Do you believe in the 13th?
Do you believe in the 13th?
As many apartment dwellers know, most buildings skip the 13th (and sometimes fourth and 44th!) floor. In fact, a whopping 80% of high rises omit the unlucky ordinal just on tradition alone. But for those of us who live closer to the ground, there’s plenty of bad omens lingering around at home. Do you believe in the 13th?
Most superstitions are hundreds of years old, stemming from the human instinct to attribute reasoning to the inexplicable. But even if it seems silly, these unfounded fears have positive side effects. Research has found that people who truly believe in superstitions can often perform better at certain tasks and experience less stress.
So for the believers (and non-believers) out there, this is what you need to avoid for good karma.
1. Mirrors can steal your soul.
Most people have heard that a broken mirror brings seven years of bad luck, but intact reflectors are also ominous — just think of ill-fated characters like Snow White, Narcissus, and Dracula.
The legend goes that the glass can steal your soul. In fact, Victorians traditionally covered mirrors when someone died, in case the deceased’s spirit gets trapped inside.
2. Evil ghosts sit in your rocking chair.
New mothers and porch sitters take note: the Irish have long believed that rocking an empty chair invites dark forces to come sit in it. If the chair moves of its own accord, that’s even worse — the malicious spirit has already settled in it, and may bring death to the family.
3. Pick a door and stick with it – or else.
According to folklore from the Pacific Northwest, it’s bad luck for you and your family to leave the house through a different door than the one used to enter it.
4. You can wake up on the wrong side of the bed.
The saying goes that you should get out on the same side you got in or it’ll be a bad day. As for the following night, make the bed if you want to sleep well, according to an American proverb.
5 Open umbrellas insult your home’s guardian spirits.
Opening a parasol indoors might bring metaphorical rain. Eighteenth century lore says that an umbrella protects against the storms of life, so opening one inside insults a home’s metaphysical protectors. Of course, the practical side of this precaution is not poking anybody’s eye out.
6. Don’t sweep away good luck.
There’s enough broom traditions to fill the entire closet, but most concur that cleaning a new home with an old broom is bad news. Either buy a new one or sweep something into the new residence first to avoid brushing away good luck.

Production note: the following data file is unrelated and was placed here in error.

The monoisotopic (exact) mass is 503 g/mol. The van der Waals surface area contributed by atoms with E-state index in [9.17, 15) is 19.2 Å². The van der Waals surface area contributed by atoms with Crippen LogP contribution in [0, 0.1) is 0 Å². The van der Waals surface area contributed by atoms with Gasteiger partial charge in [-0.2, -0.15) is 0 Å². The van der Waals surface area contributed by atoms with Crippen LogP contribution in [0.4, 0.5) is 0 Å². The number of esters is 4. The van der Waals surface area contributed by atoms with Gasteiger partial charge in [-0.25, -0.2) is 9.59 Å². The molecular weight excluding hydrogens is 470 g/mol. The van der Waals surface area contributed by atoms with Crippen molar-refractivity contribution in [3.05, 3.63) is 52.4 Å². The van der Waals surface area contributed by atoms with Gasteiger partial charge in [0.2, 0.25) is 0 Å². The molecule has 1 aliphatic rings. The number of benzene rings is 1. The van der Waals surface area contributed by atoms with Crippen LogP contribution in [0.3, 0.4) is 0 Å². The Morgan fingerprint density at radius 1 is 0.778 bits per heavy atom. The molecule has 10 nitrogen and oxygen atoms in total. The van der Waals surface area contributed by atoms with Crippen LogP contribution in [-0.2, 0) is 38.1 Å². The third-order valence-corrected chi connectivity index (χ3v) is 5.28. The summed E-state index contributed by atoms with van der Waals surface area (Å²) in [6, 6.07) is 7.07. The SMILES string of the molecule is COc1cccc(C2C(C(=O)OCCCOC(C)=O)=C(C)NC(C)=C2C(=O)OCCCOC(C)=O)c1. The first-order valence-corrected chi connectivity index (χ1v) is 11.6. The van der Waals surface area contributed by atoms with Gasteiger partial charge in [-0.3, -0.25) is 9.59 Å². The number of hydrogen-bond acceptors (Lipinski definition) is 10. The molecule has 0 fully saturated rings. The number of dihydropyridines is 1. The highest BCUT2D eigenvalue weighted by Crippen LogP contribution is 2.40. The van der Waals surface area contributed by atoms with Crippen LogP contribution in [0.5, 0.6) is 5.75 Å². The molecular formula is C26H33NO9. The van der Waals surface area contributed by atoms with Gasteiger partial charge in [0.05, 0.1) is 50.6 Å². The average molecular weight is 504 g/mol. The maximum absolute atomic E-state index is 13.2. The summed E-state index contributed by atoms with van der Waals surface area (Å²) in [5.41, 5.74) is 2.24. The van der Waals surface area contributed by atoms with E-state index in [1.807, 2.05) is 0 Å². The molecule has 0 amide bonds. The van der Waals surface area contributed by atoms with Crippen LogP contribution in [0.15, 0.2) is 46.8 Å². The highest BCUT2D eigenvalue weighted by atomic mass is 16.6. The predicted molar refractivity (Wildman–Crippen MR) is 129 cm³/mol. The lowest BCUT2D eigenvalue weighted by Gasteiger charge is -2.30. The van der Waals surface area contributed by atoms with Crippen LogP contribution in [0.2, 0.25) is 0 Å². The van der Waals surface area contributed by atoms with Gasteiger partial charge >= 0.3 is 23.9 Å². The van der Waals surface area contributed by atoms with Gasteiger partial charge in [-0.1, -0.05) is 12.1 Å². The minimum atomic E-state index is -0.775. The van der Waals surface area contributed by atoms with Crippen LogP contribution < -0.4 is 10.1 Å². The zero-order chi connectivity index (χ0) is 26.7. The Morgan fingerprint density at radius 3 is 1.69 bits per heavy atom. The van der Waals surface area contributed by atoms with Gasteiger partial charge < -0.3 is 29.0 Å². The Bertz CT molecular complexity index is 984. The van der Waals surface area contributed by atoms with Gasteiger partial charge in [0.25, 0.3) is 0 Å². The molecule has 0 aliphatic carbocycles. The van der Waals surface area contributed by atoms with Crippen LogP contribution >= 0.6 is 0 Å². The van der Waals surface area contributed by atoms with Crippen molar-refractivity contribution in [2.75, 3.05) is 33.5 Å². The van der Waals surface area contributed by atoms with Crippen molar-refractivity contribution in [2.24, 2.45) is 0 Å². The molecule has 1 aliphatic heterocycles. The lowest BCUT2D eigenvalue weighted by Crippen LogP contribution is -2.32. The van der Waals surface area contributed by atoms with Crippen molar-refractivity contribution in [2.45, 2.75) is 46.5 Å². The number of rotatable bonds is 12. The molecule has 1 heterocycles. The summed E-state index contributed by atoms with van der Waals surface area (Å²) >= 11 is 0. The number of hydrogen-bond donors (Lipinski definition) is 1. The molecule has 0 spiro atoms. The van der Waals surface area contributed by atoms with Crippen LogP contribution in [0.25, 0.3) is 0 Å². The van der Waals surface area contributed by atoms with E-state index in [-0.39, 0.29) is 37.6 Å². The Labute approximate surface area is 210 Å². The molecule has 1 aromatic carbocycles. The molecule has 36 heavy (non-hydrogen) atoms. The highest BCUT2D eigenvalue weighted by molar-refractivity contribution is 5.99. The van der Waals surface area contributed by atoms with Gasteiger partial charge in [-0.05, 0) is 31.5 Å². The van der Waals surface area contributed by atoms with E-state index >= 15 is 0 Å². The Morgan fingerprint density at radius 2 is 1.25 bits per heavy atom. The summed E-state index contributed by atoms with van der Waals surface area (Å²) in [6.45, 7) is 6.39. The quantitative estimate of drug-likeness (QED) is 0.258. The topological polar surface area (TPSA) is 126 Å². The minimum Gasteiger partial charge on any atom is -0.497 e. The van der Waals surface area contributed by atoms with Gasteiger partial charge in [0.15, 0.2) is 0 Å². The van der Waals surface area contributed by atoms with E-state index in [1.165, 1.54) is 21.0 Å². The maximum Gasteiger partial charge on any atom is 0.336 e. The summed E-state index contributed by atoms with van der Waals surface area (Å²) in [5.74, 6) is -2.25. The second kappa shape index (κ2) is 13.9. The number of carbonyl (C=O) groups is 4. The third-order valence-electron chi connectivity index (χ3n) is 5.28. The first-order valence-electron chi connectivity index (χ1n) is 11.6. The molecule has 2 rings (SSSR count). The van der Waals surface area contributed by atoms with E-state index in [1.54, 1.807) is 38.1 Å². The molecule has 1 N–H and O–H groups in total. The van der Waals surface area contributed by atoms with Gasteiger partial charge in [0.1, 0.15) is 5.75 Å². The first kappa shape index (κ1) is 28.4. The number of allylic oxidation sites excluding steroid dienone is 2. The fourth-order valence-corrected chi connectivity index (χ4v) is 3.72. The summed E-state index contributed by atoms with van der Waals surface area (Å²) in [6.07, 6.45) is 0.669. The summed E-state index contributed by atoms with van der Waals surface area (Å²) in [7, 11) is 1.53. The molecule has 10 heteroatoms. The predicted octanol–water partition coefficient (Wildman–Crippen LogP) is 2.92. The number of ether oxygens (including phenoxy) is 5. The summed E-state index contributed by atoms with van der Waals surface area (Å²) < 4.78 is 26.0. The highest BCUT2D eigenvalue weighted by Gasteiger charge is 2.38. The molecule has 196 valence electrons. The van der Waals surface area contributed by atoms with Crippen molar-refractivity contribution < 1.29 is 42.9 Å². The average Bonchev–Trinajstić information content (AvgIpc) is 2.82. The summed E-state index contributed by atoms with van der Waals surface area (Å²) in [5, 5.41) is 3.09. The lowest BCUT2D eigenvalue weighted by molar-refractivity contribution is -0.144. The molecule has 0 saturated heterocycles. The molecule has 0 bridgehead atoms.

7. Ladders have a hidden religious significance.
Christianity could be behind the hesitation to walk under ladders. The idea is that a ladder leaning against a wall creates a triangle, similar to Holy Trinity. Breaking the triangle would be blasphemous – or dangerous, as anyone who’s stood on a high perch can attest.
8. Shoes on the table could lead to death.
Old mining traditions are likely behind this superstition. You see, when a miner died in a colliery accident, his shoes were placed on the table as a sign of respect. Therefore, doing so when you aren’t dead was seen as tempting fate.
9. Fix any broken clocks – before they signal doom.
The grimmest prediction of all is that if a broken clock suddenly chimes, there will be a death in the family. In fact, a 19th century American preacher recorded multiple instances of these predictive rings
10. Keep your bedroom windows shut on Nov. 1.
In Spain, people always keep their bedroom windows shut on November 1, because it is believed that the souls of the dead roam free that day, and can enter your home through windows.
11. Bells scare away hardships.
Both wedding bells and jingle bells bring smiles to peoples’ faces, but an echoing gong can also prevent misfortune. Celtic cultures believes that ringing a bell frightens evil spirits away.
12. Blue porches ward off ghosts.
Since Southern culture used to believe ghosts couldn’t cross water, plantation homes thought if they painted their porch blue, it would confuse these spirits so they wouldn’t enter their home.
13. Acorns will protect your home from lightning.
Norse superstition claims all you have to do is put one of these nuts on your windowsill to prevent your home from being struck by lightning. In fact, that’s where window blind pulls with acorns first originated.
14. Hang fennel over your door to avoid witches.
It is believe that if you hang fennel over your front door, or stuff it in your keyhole, you’ll keep witches away from your home.
15. And of course, knock on wood.
For those bold enough to check out their lipstick in the mirror or leave through the side door (namely, all of us), it’s easy to ward off any bad karma – just knock on wood. Cultures from across the world (from Ireland to India!) have long idolized trees, and people often lay hands on them to ask for favors or show gratitude.
The Al & Dee Real Estate Team can be reached at (228) 374-0002 or via email at firstname.lastname@example.org. They are located at 10311 Boney Avenue, Suite B, d’Iberville, Mississippi 39540. To see the latest real estate listings and properties soon to be listed, visit their web site at www.alndee.com. Questions about this article, contact Al Allegue at email@example.com. Thinking about selling your home? Contact Dee at firstname.lastname@example.org or directly at 228.374.0002.